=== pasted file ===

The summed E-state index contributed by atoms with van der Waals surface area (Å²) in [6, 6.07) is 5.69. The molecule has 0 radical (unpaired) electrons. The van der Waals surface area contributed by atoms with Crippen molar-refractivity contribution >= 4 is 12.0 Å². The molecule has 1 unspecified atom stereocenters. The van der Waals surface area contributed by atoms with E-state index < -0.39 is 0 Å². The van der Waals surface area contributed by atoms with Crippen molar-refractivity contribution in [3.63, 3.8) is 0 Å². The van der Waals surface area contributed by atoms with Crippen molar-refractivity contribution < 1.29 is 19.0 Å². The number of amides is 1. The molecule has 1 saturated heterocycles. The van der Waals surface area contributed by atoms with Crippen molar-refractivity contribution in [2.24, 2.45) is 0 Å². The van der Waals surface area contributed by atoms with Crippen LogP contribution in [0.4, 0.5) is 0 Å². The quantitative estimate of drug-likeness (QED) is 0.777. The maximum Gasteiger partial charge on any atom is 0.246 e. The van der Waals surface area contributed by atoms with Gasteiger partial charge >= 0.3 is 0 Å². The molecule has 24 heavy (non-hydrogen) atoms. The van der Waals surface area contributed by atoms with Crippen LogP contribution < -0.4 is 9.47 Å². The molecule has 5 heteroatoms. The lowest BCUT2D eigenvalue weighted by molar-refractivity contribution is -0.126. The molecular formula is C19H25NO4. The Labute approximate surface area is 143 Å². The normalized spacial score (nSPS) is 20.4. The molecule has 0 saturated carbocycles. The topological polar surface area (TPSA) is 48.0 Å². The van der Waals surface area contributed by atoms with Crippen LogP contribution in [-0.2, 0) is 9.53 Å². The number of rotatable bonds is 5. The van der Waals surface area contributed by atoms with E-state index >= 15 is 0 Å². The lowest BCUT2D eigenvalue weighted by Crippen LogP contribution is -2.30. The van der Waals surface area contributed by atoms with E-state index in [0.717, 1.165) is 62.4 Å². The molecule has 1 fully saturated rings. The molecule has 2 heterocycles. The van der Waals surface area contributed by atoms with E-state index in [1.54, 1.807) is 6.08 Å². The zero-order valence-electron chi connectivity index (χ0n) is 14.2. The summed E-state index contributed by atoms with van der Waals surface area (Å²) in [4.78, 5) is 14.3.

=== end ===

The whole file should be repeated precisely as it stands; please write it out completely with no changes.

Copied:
The summed E-state index contributed by atoms with van der Waals surface area (Å²) in [6, 6.07) is 5.69. The molecule has 0 radical (unpaired) electrons. The van der Waals surface area contributed by atoms with Crippen molar-refractivity contribution >= 4 is 12.0 Å². The molecule has 1 unspecified atom stereocenters. The van der Waals surface area contributed by atoms with E-state index < -0.39 is 0 Å². The van der Waals surface area contributed by atoms with Crippen molar-refractivity contribution in [3.63, 3.8) is 0 Å². The van der Waals surface area contributed by atoms with Crippen molar-refractivity contribution < 1.29 is 19.0 Å². The number of amides is 1. The molecule has 1 saturated heterocycles. The van der Waals surface area contributed by atoms with Crippen molar-refractivity contribution in [2.24, 2.45) is 0 Å². The van der Waals surface area contributed by atoms with Crippen LogP contribution in [0.4, 0.5) is 0 Å². The quantitative estimate of drug-likeness (QED) is 0.777. The maximum Gasteiger partial charge on any atom is 0.246 e. The van der Waals surface area contributed by atoms with Gasteiger partial charge >= 0.3 is 0 Å². The molecule has 24 heavy (non-hydrogen) atoms. The van der Waals surface area contributed by atoms with Crippen LogP contribution < -0.4 is 9.47 Å². The molecule has 5 heteroatoms. The lowest BCUT2D eigenvalue weighted by molar-refractivity contribution is -0.126. The molecular formula is C19H25NO4. The Labute approximate surface area is 143 Å². The normalized spacial score (nSPS) is 20.4. The molecule has 0 saturated carbocycles. The topological polar surface area (TPSA) is 48.0 Å². The van der Waals surface area contributed by atoms with Crippen LogP contribution in [-0.2, 0) is 9.53 Å². The number of rotatable bonds is 5. The van der Waals surface area contributed by atoms with E-state index >= 15 is 0 Å². The lowest BCUT2D eigenvalue weighted by Crippen LogP contribution is -2.30. The van der Waals surface area contributed by atoms with E-state index in [0.717, 1.165) is 62.4 Å². The molecule has 1 fully saturated rings. The molecule has 2 heterocycles. The van der Waals surface area contributed by atoms with E-state index in [1.54, 1.807) is 6.08 Å². The zero-order valence-electron chi connectivity index (χ0n) is 14.2. The summed E-state index contributed by atoms with van der Waals surface area (Å²) in [4.78, 5) is 14.3.